The Grand Prix de Paris at the Aviation Club de France was always one of the favorite stops on the World Poker Tour for players and fans. But when France changed its laws several years ago, the WPT canceled its arrangement and deleted the stop from its schedule. However, new laws are in place at this time, and the WPT recently announced its return to the Aviation Club in May of 2010, and a successful return it was.
The WPT Grand Prix de Paris was presented in conjunction with PartyPoker.fr, and the series offered a number of events, though the WPT was there for the €10,000 buy-in Main Event as well as the €20,000 buy-in high roller tournament, both of which were being filmed for television. The exclusive Aviation Club on the Champs-Elysees was prepared for the influx of players from around the world, and action got underway for the Main Event on May 8.
Day 1A was the first of two starting days and brought 106 players to the tables, with names like Ludovic Lacay, Olivier Busquet, Nicholas Levy, Roberto Romanello, Antoine Saout, Arnaud Mattern, Antony Lellouche, and Sorel Mizzi in the field. Play moved through the day with six 90-minute levels. And only 53 of the players made it to the end of the night, though, and reports concluded that Fabrice Touil was the chip leader with a little more than 200,000 chips.
Day 1B added another 141 players to the tables, making for a total field of 247 players and a prize pool of €2,347,797 million. The top 27 players were scheduled to be paid from that sum, and the winner looked to take home €633,902. Among the second starting day’s players were Theo Jorgensen, Isabelle Mercier, Freddy Deeb, Bertrand “ElkY” Grospellier, John Juanda, Casey Kastle, Alexander Kravchenko, Andrew Feldman, and Josh “JJProdigy” Field. According to numbers given in reports, there were 74 players still standing at the end of the day, and Iulien Iacob was the chip leader with approximately 180,000 chips.
Day 2 brought all 127 players back to the casino, and as the action progressed, there were a number of players who ended their tournament, such as Feldman, Deeb, Mizzi, Lacay, Jason Lester, Tommy Vedes, Praz Bansi, and Jeff Sarwer. Ultimately, only 48 players had the opportunity to bag their chips at the end of the day. And with official chip counts reported, Antoine Amourette was the day’s chip leader with 489,400 chips, followed closely by Iulian Iacob and his 474,700. Rounding out the top five were Jimmy Ostensson, Andrew Teng, and Arnaud Mattern.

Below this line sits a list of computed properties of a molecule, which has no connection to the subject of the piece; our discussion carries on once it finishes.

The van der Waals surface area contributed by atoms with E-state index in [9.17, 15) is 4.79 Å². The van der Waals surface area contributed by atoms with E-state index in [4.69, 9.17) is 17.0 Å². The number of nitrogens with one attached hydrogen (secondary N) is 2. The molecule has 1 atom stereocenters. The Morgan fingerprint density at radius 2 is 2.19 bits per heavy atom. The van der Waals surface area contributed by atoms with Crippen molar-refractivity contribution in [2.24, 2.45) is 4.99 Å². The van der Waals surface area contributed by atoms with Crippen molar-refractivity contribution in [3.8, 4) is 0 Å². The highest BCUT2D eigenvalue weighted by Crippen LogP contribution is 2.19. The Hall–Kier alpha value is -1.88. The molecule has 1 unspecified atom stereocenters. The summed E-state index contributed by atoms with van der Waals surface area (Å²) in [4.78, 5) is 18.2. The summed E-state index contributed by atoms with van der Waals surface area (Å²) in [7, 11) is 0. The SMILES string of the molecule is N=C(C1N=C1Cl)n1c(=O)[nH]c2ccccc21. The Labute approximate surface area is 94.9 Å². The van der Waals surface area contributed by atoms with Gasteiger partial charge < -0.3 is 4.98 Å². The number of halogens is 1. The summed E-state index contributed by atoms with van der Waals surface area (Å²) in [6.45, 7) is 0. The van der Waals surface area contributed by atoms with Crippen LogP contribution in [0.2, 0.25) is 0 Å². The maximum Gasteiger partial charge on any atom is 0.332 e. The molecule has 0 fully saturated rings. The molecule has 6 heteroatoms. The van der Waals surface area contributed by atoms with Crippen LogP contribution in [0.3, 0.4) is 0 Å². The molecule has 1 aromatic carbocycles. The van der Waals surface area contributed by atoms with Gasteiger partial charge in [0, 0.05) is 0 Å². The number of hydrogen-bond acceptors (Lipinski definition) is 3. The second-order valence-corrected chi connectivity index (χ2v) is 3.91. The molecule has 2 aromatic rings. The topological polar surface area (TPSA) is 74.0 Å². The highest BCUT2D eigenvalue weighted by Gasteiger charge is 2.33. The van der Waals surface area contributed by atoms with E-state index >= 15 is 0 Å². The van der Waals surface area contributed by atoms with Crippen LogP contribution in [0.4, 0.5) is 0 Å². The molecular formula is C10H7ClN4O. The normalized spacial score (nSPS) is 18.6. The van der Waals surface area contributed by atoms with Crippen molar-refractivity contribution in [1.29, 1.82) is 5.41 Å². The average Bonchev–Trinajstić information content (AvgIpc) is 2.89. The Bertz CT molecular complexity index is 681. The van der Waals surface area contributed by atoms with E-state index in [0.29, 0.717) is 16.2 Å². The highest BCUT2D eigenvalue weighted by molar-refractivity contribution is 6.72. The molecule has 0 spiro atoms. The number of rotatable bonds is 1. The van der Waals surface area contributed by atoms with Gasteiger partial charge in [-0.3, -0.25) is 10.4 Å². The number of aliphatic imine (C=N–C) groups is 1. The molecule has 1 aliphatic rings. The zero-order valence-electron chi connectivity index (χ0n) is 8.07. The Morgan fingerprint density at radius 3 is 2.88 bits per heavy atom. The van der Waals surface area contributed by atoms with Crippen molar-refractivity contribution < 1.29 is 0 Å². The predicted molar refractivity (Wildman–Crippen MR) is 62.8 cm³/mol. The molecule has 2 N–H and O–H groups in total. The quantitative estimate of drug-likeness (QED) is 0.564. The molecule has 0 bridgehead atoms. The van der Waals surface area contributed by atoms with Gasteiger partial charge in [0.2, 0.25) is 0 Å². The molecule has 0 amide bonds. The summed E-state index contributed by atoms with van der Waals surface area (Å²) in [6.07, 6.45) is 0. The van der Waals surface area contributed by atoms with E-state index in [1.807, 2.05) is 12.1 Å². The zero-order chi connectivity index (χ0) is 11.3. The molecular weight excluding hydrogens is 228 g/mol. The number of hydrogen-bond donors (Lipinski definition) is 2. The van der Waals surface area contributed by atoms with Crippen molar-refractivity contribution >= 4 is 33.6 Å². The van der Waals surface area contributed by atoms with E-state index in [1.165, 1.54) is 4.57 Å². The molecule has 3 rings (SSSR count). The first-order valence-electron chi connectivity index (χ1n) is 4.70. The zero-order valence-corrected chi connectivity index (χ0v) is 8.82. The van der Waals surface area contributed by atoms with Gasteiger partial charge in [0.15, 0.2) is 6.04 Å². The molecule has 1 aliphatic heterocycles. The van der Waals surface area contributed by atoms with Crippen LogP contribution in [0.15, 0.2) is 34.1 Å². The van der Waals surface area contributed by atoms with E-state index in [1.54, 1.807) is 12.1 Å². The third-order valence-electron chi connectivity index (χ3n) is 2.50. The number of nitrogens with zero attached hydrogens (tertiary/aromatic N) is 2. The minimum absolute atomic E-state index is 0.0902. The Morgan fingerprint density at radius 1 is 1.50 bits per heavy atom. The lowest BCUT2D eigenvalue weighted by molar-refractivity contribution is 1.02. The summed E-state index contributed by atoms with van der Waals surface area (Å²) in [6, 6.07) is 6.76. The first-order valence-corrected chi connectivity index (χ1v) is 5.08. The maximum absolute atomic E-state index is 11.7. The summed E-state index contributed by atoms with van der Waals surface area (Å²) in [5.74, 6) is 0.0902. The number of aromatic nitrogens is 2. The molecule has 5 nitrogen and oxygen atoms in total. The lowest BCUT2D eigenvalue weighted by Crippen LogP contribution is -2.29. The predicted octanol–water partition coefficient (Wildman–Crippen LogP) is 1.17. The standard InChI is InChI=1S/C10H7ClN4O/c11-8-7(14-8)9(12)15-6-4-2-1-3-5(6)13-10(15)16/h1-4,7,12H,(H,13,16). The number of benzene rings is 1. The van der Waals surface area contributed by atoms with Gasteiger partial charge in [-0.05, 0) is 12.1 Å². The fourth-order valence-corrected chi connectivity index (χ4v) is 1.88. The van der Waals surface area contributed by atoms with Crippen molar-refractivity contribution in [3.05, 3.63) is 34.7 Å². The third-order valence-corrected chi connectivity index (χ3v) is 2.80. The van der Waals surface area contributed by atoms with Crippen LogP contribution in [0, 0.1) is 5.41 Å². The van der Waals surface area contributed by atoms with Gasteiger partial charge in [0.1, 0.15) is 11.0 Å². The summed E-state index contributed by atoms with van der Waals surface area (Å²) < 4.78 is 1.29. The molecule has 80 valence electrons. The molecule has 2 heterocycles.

Day 3 started with those 48 players, but among those early to exit were Mikhail Smirnov, Mathieu Bernard, Alain Roy, and Kevin Eyster. As the money bubble approached, Stephane Albertini and Nicolas Babel followed out the door. Just before hand-for-hand play began, Steven Van Zadelhoff eliminated Iulian Iacob with J-4 over A-K when the river brought a straight and flush for the former, and Iacob was gone in 29th place. Hand-for-hand then pushed on for quite awhile before a player was eliminated, but it was finally Stuart Rutter all-in preflop with against the of Theo Jorgensen, but the board came for the flopped flush. Rutter finished the tournament in 28th place.
Play continued as Olivier Chaignard became the first player to cash, taking home €11,740 for the 27th place finish, and Guillaume de la Gorce left in 26th place. With 25 players remaining and an end to Level 15, the tournament staff called the action for the day. Jimmy Ostensson was the chip leader with 719,000,
Day 4 saw the tournament play down quicker than anticipated, beginning with the almost immediate elimination of Thomas Nielsen in 25th place, which was worth a payout of €11,740. As the day continued, Antony Lellouche left in 23rd place, Christophe Benzimra was gone in 15th, Andrew Teng left in 14th, Alexander Kravchenko was ousted in 13th, Patrick Bruel was eliminated in 12th, and Steven van Zadelhoff busted in 11th. After Quinn Savage left in tenth, the final nine players were seated together and played until Ilan Boujenah put his tournament life at risk with against the pocket jacks of Theo Jorgensen. The board blanked with , sending Boujenah out in ninth place with €58,695. And with that, the final table was set, though it wasn’t scheduled to be played until Saturday. With a television production crew to consider, the players and media were given two days off to enjoy Paris before returning on Saturday, May 15 to finish the tournament.
When the players returned on that date, their starting chip counts were as follows:
|Seat 1: ||Mickael Guenni ||538,000 |
|Seat 2:||Theo Jorgensen||2,693,000 |
|Seat 3: ||Antoine Amourette||489,000|